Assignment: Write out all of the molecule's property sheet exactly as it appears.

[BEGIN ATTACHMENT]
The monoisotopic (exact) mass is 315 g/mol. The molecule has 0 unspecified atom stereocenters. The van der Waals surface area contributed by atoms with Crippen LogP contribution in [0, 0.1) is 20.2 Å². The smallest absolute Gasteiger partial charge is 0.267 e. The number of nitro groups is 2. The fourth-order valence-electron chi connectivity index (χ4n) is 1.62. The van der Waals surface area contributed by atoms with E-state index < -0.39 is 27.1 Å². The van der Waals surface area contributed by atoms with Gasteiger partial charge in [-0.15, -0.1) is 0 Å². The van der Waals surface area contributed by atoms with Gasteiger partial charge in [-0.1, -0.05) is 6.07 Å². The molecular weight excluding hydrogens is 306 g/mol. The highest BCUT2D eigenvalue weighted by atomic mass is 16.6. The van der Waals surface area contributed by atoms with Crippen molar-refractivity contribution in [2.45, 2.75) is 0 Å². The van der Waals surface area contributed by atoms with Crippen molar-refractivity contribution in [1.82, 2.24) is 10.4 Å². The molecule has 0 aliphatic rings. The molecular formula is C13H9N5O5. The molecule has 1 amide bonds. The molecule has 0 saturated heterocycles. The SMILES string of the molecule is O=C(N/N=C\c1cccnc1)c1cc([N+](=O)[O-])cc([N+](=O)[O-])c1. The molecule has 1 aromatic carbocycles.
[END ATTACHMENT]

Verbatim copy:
The monoisotopic (exact) mass is 315 g/mol. The molecule has 0 unspecified atom stereocenters. The van der Waals surface area contributed by atoms with Crippen LogP contribution in [0, 0.1) is 20.2 Å². The smallest absolute Gasteiger partial charge is 0.267 e. The number of nitro groups is 2. The fourth-order valence-electron chi connectivity index (χ4n) is 1.62. The van der Waals surface area contributed by atoms with E-state index < -0.39 is 27.1 Å². The van der Waals surface area contributed by atoms with Gasteiger partial charge in [-0.15, -0.1) is 0 Å². The van der Waals surface area contributed by atoms with Gasteiger partial charge in [-0.1, -0.05) is 6.07 Å². The molecular weight excluding hydrogens is 306 g/mol. The highest BCUT2D eigenvalue weighted by atomic mass is 16.6. The van der Waals surface area contributed by atoms with Crippen molar-refractivity contribution in [2.45, 2.75) is 0 Å². The van der Waals surface area contributed by atoms with Crippen molar-refractivity contribution in [1.82, 2.24) is 10.4 Å². The molecule has 0 aliphatic rings. The molecular formula is C13H9N5O5. The molecule has 1 amide bonds. The molecule has 0 saturated heterocycles. The SMILES string of the molecule is O=C(N/N=C\c1cccnc1)c1cc([N+](=O)[O-])cc([N+](=O)[O-])c1. The molecule has 1 aromatic carbocycles.